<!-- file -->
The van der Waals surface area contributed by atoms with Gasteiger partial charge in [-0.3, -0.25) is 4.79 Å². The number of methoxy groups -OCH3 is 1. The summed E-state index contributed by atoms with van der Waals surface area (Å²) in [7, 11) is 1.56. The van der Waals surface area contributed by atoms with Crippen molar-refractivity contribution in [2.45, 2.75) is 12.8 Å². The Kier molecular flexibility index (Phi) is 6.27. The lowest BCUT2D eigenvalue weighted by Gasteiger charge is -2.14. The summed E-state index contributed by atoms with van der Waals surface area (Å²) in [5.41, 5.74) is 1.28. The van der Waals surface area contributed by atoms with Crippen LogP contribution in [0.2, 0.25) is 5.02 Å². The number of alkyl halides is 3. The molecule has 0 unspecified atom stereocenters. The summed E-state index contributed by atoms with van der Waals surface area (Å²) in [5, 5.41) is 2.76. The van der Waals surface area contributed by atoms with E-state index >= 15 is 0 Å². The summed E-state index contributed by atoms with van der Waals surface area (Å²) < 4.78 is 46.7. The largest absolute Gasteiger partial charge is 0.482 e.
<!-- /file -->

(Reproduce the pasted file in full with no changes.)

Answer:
The van der Waals surface area contributed by atoms with Gasteiger partial charge in [-0.3, -0.25) is 4.79 Å². The number of methoxy groups -OCH3 is 1. The summed E-state index contributed by atoms with van der Waals surface area (Å²) in [7, 11) is 1.56. The van der Waals surface area contributed by atoms with Crippen molar-refractivity contribution in [2.45, 2.75) is 12.8 Å². The Kier molecular flexibility index (Phi) is 6.27. The lowest BCUT2D eigenvalue weighted by Gasteiger charge is -2.14. The summed E-state index contributed by atoms with van der Waals surface area (Å²) in [5.41, 5.74) is 1.28. The van der Waals surface area contributed by atoms with Crippen LogP contribution in [0.2, 0.25) is 5.02 Å². The number of alkyl halides is 3. The molecule has 0 unspecified atom stereocenters. The summed E-state index contributed by atoms with van der Waals surface area (Å²) in [5, 5.41) is 2.76. The van der Waals surface area contributed by atoms with E-state index >= 15 is 0 Å². The summed E-state index contributed by atoms with van der Waals surface area (Å²) < 4.78 is 46.7. The largest absolute Gasteiger partial charge is 0.482 e.